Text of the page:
As a study of the political uses of literacy, of western representation and indigenous counter-representation, and of the ambivalent inter-cultural dialogue at the heart of ethnography, Chiefs, Scribes, and Ethnographers addresses key issues in contemporary anthropology. It is the story of an extended ethnographic encounter, one involving hundreds of active participants on both sides and continuing today.
The snow is falling, the hot chocolate’s warming, and hearts are melting . . .
Emma is the proud owner of The Chocolate Shop by the Sea, nestled in the heart of the cosy seaside village that’s become her home. With Christmas right around the corner, she and her assistant Holly are busy cooking up the locals’ festive favourites.
From cinnamon hot chocolates to reindeer lollipops, Christmas wouldn’t taste the same without a little cocoa magic. And for Emma it’s the perfect distraction from her romantic pains of the past. So when the shop’s miserly landlord threatens to hike up the rent, Emma’s Christmas and New Year suddenly look a lot less cheerful.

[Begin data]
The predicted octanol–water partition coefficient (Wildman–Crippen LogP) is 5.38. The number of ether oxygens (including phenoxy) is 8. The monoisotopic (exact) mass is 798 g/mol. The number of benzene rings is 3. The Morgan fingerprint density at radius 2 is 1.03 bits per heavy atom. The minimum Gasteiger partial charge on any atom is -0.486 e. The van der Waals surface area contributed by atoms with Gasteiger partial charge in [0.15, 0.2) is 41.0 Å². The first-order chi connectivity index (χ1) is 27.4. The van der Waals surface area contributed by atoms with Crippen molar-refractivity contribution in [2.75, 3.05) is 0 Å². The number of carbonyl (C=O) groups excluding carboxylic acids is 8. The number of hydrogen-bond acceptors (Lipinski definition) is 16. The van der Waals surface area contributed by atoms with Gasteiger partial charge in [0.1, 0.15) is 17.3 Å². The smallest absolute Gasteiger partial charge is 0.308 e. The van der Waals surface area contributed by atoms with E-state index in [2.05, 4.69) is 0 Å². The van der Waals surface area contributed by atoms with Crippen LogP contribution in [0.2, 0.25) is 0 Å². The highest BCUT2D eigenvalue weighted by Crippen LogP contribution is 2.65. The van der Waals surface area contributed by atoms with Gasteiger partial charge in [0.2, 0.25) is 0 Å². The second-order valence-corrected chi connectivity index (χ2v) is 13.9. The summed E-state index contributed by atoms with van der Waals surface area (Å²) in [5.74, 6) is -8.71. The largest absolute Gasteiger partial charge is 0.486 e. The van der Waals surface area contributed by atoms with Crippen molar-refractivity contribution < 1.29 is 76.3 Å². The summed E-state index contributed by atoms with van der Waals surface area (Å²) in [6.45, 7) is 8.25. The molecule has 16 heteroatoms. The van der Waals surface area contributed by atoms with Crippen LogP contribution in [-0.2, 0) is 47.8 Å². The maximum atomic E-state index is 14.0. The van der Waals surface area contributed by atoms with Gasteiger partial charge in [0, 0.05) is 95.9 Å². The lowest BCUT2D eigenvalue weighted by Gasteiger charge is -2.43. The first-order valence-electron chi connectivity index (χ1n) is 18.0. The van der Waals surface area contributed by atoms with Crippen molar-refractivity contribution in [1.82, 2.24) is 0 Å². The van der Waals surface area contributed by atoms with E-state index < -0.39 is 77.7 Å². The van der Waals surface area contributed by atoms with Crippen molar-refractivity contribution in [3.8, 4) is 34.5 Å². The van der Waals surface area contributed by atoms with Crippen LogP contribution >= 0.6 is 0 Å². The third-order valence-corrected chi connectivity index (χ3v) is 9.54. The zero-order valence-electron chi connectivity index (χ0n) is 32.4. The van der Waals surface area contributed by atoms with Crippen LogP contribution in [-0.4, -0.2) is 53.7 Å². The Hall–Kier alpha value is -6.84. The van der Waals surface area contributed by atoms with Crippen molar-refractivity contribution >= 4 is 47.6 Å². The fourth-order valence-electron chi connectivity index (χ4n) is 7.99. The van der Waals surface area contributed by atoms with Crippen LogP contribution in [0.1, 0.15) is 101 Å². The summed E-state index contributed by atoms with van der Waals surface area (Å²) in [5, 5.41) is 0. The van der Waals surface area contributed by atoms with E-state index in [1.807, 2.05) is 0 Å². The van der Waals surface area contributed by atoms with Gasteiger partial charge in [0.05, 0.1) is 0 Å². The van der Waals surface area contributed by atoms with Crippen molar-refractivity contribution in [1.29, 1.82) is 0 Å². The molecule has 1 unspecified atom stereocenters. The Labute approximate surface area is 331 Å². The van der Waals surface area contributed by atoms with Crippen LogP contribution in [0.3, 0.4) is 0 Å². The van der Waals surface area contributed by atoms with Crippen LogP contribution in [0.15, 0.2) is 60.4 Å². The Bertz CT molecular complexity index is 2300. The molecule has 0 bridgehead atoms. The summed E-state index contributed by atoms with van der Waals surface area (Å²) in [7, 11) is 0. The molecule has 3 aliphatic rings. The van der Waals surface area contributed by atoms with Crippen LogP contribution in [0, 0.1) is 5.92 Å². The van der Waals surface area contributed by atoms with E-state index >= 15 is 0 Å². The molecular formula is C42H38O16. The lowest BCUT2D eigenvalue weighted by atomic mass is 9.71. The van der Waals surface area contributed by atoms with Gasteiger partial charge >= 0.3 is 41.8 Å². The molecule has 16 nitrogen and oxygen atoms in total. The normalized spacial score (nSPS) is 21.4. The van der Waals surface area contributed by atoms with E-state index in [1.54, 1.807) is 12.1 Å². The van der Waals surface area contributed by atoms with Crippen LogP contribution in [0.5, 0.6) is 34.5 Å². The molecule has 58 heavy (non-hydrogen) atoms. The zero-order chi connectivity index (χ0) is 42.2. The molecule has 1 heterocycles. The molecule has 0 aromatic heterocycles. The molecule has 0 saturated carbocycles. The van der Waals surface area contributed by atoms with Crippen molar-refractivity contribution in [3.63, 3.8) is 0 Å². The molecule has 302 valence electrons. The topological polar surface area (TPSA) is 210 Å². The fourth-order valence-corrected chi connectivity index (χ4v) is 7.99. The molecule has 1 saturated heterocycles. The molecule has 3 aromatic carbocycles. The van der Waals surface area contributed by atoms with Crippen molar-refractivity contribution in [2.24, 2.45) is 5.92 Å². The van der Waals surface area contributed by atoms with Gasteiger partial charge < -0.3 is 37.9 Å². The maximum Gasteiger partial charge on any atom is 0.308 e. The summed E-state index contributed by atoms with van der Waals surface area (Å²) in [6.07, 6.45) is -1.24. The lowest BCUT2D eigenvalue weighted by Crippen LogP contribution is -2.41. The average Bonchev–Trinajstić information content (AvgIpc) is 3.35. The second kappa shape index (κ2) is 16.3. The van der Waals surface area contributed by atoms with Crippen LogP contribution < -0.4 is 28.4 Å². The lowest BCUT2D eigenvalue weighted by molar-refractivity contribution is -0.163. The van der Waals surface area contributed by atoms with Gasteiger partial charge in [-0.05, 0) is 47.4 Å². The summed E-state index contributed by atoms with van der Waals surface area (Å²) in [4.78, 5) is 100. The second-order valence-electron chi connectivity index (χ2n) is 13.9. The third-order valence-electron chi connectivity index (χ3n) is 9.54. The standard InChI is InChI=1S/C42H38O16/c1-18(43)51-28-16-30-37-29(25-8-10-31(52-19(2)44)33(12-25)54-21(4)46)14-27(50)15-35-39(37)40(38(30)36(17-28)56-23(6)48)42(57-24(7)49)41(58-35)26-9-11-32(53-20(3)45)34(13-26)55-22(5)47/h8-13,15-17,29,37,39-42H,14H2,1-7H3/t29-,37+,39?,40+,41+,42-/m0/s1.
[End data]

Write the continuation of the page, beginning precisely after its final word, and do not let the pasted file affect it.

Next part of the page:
With the whole village rallying behind her – and loyal spaniel Alfie by her side – Emma’s determined to hold onto her chocolate-box dream.
The chocolate calendar countdown is on. Can Emma rescue her business and her broken heart?
When three-month-old Lia Lee Arrived at the county hospital emergency room in Merced, California, a chain of events was set in motion from which neither she nor her parents nor her doctors would ever recover. Lia's parents, Foua and Nao Kao, were part of a large Hmong community in Merced, refugees from the CIA-run "Quiet War" in Laos. The Hmong, traditionally a close-knit and fiercely people, have been less amenable to assimilation than most immigrants, adhering steadfastly to the rituals and beliefs of their ancestors. Lia's pediatricians, Neil Ernst and his wife, Peggy Philip, cleaved just as strongly to another tradition: that of Western medicine. When Lia Lee Entered the American medical system, diagnosed as an epileptic, her story became a tragic case history of cultural miscommunication.